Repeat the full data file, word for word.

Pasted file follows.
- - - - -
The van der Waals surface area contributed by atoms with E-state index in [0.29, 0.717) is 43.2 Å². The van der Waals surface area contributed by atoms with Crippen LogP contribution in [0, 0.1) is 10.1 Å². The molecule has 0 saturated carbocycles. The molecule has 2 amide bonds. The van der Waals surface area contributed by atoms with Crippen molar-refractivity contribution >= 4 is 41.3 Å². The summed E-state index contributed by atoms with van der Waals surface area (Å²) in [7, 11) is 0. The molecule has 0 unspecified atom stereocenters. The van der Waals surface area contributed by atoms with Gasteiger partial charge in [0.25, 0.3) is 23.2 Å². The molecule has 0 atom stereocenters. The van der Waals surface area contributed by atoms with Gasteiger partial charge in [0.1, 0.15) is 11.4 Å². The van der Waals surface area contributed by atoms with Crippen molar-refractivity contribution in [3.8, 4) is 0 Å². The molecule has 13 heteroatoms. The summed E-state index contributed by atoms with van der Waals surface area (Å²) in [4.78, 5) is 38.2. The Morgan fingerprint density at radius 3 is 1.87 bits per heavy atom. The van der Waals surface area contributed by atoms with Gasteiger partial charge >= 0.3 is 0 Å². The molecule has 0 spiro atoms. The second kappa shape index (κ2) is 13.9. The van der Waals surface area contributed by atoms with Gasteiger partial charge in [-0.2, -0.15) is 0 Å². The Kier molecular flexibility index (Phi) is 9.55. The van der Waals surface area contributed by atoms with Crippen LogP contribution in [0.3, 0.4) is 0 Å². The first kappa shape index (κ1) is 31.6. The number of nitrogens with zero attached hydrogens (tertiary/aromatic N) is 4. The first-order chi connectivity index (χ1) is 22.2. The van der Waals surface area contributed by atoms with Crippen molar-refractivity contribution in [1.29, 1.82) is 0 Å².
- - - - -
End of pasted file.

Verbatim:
The van der Waals surface area contributed by atoms with E-state index in [0.29, 0.717) is 43.2 Å². The van der Waals surface area contributed by atoms with Crippen LogP contribution in [0, 0.1) is 10.1 Å². The molecule has 0 saturated carbocycles. The molecule has 2 amide bonds. The van der Waals surface area contributed by atoms with Crippen molar-refractivity contribution >= 4 is 41.3 Å². The summed E-state index contributed by atoms with van der Waals surface area (Å²) in [7, 11) is 0. The molecule has 0 unspecified atom stereocenters. The van der Waals surface area contributed by atoms with Gasteiger partial charge in [0.25, 0.3) is 23.2 Å². The molecule has 0 atom stereocenters. The van der Waals surface area contributed by atoms with Gasteiger partial charge in [0.1, 0.15) is 11.4 Å². The van der Waals surface area contributed by atoms with Crippen molar-refractivity contribution in [3.8, 4) is 0 Å². The molecule has 13 heteroatoms. The summed E-state index contributed by atoms with van der Waals surface area (Å²) in [4.78, 5) is 38.2. The Morgan fingerprint density at radius 3 is 1.87 bits per heavy atom. The van der Waals surface area contributed by atoms with Gasteiger partial charge >= 0.3 is 0 Å². The molecule has 0 spiro atoms. The second kappa shape index (κ2) is 13.9. The van der Waals surface area contributed by atoms with Gasteiger partial charge in [-0.2, -0.15) is 0 Å². The Kier molecular flexibility index (Phi) is 9.55. The van der Waals surface area contributed by atoms with Crippen LogP contribution in [0.3, 0.4) is 0 Å². The first kappa shape index (κ1) is 31.6. The number of nitrogens with zero attached hydrogens (tertiary/aromatic N) is 4. The first-order chi connectivity index (χ1) is 22.2. The van der Waals surface area contributed by atoms with Crippen molar-refractivity contribution in [1.29, 1.82) is 0 Å².